Because the senior population at Santa Teresita is at such a high risk of contracting the coronavirus, it was decided that the gift kits would themselves be quarantined for a minimum of five days. The sisters at Sacred Heart House in Alhambra — the “motherhouse” of the Carmelites — agreed to accept the gifts and keep them until they are cleared for human contact, at which point they will distribute them to the sisters who moved in with their patients.
But these additional steps aren’t just a necessary precaution in the time of the pandemic; they’re something the sisters view as yet another act of love for the people they care for. The delivery on May 12 was a joyful occasion for everyone involved.
“I can feel my heart enlivening,” said Sister Mary Scholastica as the Malta Mobile Unit pulled into the leafy driveway. Before accepting the packages, she and several other sisters honored the order with a rendition of “Rejoice in the Lord,” their smiles peeking out from beneath their masks as they stood in formation across the lawn.
“The great evil in this virus is that it isolates us from each other,” said Sister Isabel, one of the nuns who lives at Sacred Heart House, “but if we keep love in our hearts, then evil can never win.”
While the gifts await distribution, the Carmelites are focused on yet another method of offering hope: They’ve used their time in quarantine to set up a livestream of their prayer services. The response has been overwhelmingly positive, and people from all over the world have reached out to express their gratitude and appreciation.
“It speaks a lot to the hunger people have,” said Sister Scholastica. “This situation is almost reminding people that life is passing, and there’s another life we’re heading for.”
That the pandemic has left many people frightened, confused, and in search of meaning is a challenge the Carmelite sisters feel uniquely prepared to handle. As spiritual (and often medical) caregivers, they see it as their job to help not only those suffering from the virus, but also their families as they move through with what Sister Scholastica calls “the walk from this life to the next.”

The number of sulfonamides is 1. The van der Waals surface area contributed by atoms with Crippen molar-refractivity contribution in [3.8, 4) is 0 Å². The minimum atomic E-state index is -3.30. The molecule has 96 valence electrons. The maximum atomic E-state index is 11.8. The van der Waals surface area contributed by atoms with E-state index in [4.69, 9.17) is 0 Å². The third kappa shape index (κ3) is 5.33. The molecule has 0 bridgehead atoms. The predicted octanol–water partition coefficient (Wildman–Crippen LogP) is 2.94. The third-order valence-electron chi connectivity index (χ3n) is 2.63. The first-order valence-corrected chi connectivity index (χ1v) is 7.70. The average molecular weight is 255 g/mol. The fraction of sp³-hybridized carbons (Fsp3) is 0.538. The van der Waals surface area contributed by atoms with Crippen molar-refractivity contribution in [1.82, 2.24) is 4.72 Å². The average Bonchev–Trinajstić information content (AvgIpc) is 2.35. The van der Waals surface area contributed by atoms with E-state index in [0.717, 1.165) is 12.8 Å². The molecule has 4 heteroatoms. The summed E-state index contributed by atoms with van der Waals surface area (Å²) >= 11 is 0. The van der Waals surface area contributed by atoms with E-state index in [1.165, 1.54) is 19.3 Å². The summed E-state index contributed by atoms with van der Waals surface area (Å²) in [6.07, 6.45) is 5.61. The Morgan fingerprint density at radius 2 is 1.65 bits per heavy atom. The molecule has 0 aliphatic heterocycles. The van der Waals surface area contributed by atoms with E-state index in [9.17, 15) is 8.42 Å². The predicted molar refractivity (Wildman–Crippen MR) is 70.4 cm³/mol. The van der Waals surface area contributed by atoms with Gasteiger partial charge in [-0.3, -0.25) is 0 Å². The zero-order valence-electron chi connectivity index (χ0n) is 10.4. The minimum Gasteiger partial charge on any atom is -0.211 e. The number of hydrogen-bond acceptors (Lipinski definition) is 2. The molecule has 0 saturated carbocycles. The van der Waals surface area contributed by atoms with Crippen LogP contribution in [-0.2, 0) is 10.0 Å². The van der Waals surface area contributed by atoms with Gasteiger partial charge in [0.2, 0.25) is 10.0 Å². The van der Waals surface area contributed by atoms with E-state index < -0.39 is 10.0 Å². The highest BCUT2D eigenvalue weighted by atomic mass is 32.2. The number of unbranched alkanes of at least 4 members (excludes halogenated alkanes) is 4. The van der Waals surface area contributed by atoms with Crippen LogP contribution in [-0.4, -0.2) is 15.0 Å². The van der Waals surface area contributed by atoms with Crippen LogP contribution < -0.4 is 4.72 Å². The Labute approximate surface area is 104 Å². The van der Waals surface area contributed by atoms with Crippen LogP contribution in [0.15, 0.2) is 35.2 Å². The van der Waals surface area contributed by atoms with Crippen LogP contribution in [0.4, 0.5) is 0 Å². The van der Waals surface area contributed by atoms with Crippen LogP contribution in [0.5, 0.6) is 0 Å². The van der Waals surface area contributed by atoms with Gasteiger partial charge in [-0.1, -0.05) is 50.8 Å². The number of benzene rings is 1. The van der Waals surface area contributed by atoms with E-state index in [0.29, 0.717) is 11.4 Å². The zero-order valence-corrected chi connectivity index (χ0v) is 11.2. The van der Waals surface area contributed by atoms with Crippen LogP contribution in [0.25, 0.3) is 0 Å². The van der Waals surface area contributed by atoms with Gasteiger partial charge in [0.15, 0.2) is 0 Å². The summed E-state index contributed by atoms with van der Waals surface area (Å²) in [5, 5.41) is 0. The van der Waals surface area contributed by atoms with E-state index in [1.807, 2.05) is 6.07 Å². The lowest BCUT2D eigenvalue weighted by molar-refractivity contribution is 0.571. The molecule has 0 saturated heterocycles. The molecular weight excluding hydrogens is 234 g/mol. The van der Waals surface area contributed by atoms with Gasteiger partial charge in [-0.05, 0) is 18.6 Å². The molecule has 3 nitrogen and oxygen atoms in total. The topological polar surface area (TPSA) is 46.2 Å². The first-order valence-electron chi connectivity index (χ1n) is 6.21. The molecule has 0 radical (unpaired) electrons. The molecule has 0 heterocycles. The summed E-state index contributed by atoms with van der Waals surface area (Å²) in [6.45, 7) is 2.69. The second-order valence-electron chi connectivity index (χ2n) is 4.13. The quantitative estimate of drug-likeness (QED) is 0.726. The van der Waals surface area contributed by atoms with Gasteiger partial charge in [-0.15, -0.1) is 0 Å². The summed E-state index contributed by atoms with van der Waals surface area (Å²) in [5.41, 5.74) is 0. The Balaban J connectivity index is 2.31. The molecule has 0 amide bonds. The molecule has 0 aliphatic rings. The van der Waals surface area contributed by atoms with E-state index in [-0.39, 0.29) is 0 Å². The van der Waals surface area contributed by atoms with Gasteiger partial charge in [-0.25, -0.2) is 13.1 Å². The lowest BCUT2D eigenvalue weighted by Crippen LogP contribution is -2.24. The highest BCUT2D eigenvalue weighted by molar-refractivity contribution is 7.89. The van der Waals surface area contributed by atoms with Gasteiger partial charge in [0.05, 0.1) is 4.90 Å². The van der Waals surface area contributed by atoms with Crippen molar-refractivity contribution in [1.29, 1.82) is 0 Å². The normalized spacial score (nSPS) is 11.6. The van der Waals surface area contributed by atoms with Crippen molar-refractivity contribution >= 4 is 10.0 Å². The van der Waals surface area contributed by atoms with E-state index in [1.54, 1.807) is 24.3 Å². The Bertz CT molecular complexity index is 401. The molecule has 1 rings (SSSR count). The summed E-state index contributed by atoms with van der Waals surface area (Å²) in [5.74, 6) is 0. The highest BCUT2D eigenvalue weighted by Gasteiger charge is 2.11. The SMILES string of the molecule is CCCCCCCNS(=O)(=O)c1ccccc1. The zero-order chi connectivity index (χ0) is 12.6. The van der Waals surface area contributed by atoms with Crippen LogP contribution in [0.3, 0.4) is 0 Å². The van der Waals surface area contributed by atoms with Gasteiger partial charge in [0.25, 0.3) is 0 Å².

“It’s hard, but not all hard things are bad,” she said.
The decision of some sisters to quarantine with their patients is both an illustration of their exceptional commitment and an embodiment of their faith. In addition to small sacrifices, like the opportunity to go for walks around the neighborhood, the sisters who chose to move into Santa Teresita have taken on even more duties: they sent the regular staff home in order to avoid the risk of any contamination from people coming and going.
The opportunity to provide these sisters with care packages, and involve dozens of families in the process, is something Psomas and the other members of the Order of Malta feel acutely grateful for.
“I just hope they know that people do care for them, and that the outside world cares for them and recognizes them,” Fritz said. “They’re not alone. People love them, God loves them.”
As the pandemic enters its fourth month, all parties involved with Operation Gratitude are looking ahead to other ways they can be of service. And while assisting the sick and the poor has never been so challenging, or required so much creativity, it makes the work that much more meaningful.
“It’s happening all over the world,” said Sister Isabel. “You see different people reaching out in different ways, and then you know: there’s God. You can see how his love can never be beaten by sickness or by death.”